How a Single Species of Fish Tells a Larger Story of Conservation at Lake Malawi
It’s late November, the end of dry season, and the river is at its lowest mark, more a jumble of sticks and sand-covered rocks than a river.
I’m standing on the banks of the Bua River in central Malawi.
Come December, the rains will start, the forests will green, and the maize will grow. Rainy season will excite the water cycle which begins by moisture rising from Lake Malawi, billowing into thunderous clouds, and hammering down onto the land. The rain will soak the wooded hills and farm fields and slick the mud roads and mire the wheels of bicycles and cars. Slowly the water will collect into tiny streams, gathering as it moves downhill, eventually emptying into this river and finally flowing back to Lake Malawi, only to do it all over again.
I’m at the river today to place thermometers, fancy thermometers, into the water. The tiny metal discs are part of an ecological monitoring project being conducted by my colleagues from the Malawi Department of Fisheries, the United States Forest Service, and African Parks. The thermometers will measure and record a year’s worth of temperature data, providing park staff with valuable information on the river’s ability to support the threatened, “mpasa” or “Lake Salmon.”
The mpasa is neither salmon nor a fulltime lake species. It’s a drab fish that, like salmon, makes its way from Lake Malawi upstream in the rivers to lay its eggs—an evolutionary adaptation that is dependent on a healthy riparian habitat.
Mpasa, like so many global fish species, are declining due to human impact. A growing population around the park and lake means a growing demand for food, firewood, and agricultural land. Human necessity and ingenuity often push standard fishing and farming practice to the illegal. Living trees are cut down and turned into charcoal, and bed nets, distributed to curb malarial mosquitos, are used as fishing nets, their ultra-fine weave scooping every fish out of the water regardless of size and for the mpasa specifically it is the fish weirs constructed at the mouth of the river that limit the movement up or down stream.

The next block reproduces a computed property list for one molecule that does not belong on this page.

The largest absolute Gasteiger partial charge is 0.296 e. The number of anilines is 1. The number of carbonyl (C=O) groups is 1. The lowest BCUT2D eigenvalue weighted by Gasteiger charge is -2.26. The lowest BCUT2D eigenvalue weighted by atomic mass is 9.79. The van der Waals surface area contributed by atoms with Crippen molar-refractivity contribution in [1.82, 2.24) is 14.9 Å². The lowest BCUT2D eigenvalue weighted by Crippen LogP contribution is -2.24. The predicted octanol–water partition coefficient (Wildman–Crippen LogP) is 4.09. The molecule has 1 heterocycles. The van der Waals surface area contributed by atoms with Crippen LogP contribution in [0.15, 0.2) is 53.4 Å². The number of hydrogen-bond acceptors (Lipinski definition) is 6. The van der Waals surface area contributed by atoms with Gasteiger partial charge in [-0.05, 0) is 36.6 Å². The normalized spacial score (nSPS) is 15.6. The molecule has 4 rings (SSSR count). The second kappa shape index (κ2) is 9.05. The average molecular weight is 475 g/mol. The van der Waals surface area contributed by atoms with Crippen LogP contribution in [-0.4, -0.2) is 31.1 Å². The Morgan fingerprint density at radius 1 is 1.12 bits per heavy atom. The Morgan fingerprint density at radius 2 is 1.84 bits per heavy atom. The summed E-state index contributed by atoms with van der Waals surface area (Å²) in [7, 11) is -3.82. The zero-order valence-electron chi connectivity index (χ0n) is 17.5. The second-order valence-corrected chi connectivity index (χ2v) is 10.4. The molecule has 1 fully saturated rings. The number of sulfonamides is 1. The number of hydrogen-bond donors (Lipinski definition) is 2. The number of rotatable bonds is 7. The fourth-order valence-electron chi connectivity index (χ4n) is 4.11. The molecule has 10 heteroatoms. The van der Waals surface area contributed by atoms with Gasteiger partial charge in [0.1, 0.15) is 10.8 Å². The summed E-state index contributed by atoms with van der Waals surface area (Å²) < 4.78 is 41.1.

Of the rivers that feed Lake Malawi, there is only one that flows through natural and protected land. The Bua River travels through the Nkhotakota Wildlife Reserve, a natural area consisting of 1800km2 and the biggest in Malawi. The reserve is operated by African Parks, my host and partner for a one-year Peace Corps Response position. The park encompasses rolling miombo forest, hills topped in afro-montane forest, and watershed for the Bua River. The forest, as it always has, serves to clean water and retain sediment, keeping rivers clean and healthy, and the presence of the plain m’pasa is sign that larger natural systems are operating correctly.
Many people don’t understand why scientists set out to conserve a single species, especially one as unassuming as the mpasa. E.O. Wilson uses the term, “biophilia,” or the inherent human love of our fellow species. This love often concentrates around “charismatic mega-fauna,” or those big, furry, lumbering creatures that get all the press, think lions, pandas, whales, and elephants. But, even tiny beetles, eyeless lizards, drab sparrows and plain fish like the mpasa are part of the biodiversity that is deserving of our affection.
People often ask, what will happen if we lose a tiny species like the mpasa? It’s difficult to fully quantify a specie’s role in the ecosystem, but with the loss of each species, the world loses a tiny piece of its genetic and natural diversity. Consider a food analogy.
If the baguette went extinct what would happen to Paris? Imagine the outcry, the mobilization. Baguettes are so emblematic of the place, so beloved, that they are the culinary mega fauna. But, what if New York lost the caraway seed, would there even be an outcry? Perhaps a select network of rye bread fanatics would take up arms but most of the world wouldn’t blink an eye. In this culinary analogy, losing something small like a single, flavorful seed from the culinary biosphere might not warrant updating a Facebook profile photo, but it would leave a permanent hole and raise the question, “would rye bread still be rye bread without the caraway seed? And the larger question, “would a Rueben sandwich still be a reuben sandwich without the rye bread?”
The thermometer has been secured to a rock, sunk under water, and its location marked with GPS. We make our way back to the truck and the road. As we walk we can see sign of elephants everywhere, cantaloupe sized balls of dung, cartoonish footprints as if made with a pie tin, trees as thick as my leg knocked over like matchsticks and stripped of their bark. Only a few kilometers from the beginning of the human world, the villages, schools, and highway the elephants have been visiting the Bua River and drinking from its pools. Our work brought us to the river for the tiny mpasa, but the same conservation work ripples out from the tiny to the enormous. In this reserve, in this forest, the work of African Parks to conserve and monitor its natural diversity is having positive effects. From one little known fish to Malawi’s “baguette,” the African Elephant, conservation in action is working.